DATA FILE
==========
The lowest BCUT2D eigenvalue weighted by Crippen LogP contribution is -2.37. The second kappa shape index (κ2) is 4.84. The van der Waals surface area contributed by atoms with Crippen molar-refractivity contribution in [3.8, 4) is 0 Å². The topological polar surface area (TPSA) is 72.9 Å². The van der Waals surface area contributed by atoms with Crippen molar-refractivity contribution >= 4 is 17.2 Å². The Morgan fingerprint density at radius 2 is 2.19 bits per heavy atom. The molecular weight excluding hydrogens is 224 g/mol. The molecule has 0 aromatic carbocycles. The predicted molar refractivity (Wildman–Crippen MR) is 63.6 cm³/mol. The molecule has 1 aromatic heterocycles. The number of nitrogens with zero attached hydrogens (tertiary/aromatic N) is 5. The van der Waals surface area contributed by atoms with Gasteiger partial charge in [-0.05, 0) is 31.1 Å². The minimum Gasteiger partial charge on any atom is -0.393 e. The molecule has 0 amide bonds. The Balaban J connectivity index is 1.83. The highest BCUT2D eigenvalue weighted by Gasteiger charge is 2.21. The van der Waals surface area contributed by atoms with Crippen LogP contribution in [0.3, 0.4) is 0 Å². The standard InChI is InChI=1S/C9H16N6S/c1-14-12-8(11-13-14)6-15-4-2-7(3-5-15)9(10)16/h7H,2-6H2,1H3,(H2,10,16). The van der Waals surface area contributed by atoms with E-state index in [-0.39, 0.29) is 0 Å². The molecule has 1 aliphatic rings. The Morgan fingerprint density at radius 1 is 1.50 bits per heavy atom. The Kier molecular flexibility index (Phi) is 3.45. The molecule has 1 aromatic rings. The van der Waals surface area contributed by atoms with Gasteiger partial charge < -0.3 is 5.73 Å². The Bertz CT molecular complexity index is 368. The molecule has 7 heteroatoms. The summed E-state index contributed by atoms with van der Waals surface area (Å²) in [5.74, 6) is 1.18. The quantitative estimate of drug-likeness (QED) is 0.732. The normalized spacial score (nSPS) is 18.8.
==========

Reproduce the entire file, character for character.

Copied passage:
The lowest BCUT2D eigenvalue weighted by Crippen LogP contribution is -2.37. The second kappa shape index (κ2) is 4.84. The van der Waals surface area contributed by atoms with Crippen molar-refractivity contribution in [3.8, 4) is 0 Å². The topological polar surface area (TPSA) is 72.9 Å². The van der Waals surface area contributed by atoms with Crippen molar-refractivity contribution >= 4 is 17.2 Å². The Morgan fingerprint density at radius 2 is 2.19 bits per heavy atom. The molecular weight excluding hydrogens is 224 g/mol. The molecule has 0 aromatic carbocycles. The predicted molar refractivity (Wildman–Crippen MR) is 63.6 cm³/mol. The molecule has 1 aromatic heterocycles. The number of nitrogens with zero attached hydrogens (tertiary/aromatic N) is 5. The van der Waals surface area contributed by atoms with Gasteiger partial charge in [-0.05, 0) is 31.1 Å². The minimum Gasteiger partial charge on any atom is -0.393 e. The molecule has 0 amide bonds. The Balaban J connectivity index is 1.83. The highest BCUT2D eigenvalue weighted by Gasteiger charge is 2.21. The van der Waals surface area contributed by atoms with Crippen LogP contribution in [0.3, 0.4) is 0 Å². The standard InChI is InChI=1S/C9H16N6S/c1-14-12-8(11-13-14)6-15-4-2-7(3-5-15)9(10)16/h7H,2-6H2,1H3,(H2,10,16). The van der Waals surface area contributed by atoms with E-state index in [-0.39, 0.29) is 0 Å². The molecule has 1 aliphatic rings. The Morgan fingerprint density at radius 1 is 1.50 bits per heavy atom. The Kier molecular flexibility index (Phi) is 3.45. The molecule has 1 aromatic rings. The van der Waals surface area contributed by atoms with Gasteiger partial charge < -0.3 is 5.73 Å². The Bertz CT molecular complexity index is 368. The molecule has 7 heteroatoms. The summed E-state index contributed by atoms with van der Waals surface area (Å²) in [5.74, 6) is 1.18. The quantitative estimate of drug-likeness (QED) is 0.732. The normalized spacial score (nSPS) is 18.8.